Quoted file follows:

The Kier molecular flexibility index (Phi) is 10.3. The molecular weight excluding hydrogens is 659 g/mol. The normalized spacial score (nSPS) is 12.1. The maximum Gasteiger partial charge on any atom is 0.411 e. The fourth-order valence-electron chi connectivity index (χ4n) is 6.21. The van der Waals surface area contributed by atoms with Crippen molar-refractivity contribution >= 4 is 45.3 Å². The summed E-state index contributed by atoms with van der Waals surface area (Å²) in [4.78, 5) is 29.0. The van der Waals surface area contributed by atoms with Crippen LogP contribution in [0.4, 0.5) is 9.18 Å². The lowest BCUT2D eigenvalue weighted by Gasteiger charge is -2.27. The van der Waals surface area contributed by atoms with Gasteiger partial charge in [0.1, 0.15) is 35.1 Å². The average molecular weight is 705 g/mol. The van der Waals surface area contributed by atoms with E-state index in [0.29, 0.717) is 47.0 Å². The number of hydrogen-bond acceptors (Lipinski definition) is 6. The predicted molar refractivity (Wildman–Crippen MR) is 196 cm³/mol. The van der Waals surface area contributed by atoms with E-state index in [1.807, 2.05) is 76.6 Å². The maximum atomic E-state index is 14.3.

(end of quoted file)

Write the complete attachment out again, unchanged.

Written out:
The Kier molecular flexibility index (Phi) is 10.3. The molecular weight excluding hydrogens is 659 g/mol. The normalized spacial score (nSPS) is 12.1. The maximum Gasteiger partial charge on any atom is 0.411 e. The fourth-order valence-electron chi connectivity index (χ4n) is 6.21. The van der Waals surface area contributed by atoms with Crippen molar-refractivity contribution >= 4 is 45.3 Å². The summed E-state index contributed by atoms with van der Waals surface area (Å²) in [4.78, 5) is 29.0. The van der Waals surface area contributed by atoms with Crippen LogP contribution in [0.4, 0.5) is 9.18 Å². The lowest BCUT2D eigenvalue weighted by Gasteiger charge is -2.27. The van der Waals surface area contributed by atoms with Gasteiger partial charge in [0.1, 0.15) is 35.1 Å². The average molecular weight is 705 g/mol. The van der Waals surface area contributed by atoms with E-state index in [0.29, 0.717) is 47.0 Å². The number of hydrogen-bond acceptors (Lipinski definition) is 6. The predicted molar refractivity (Wildman–Crippen MR) is 196 cm³/mol. The van der Waals surface area contributed by atoms with E-state index in [1.807, 2.05) is 76.6 Å². The maximum atomic E-state index is 14.3.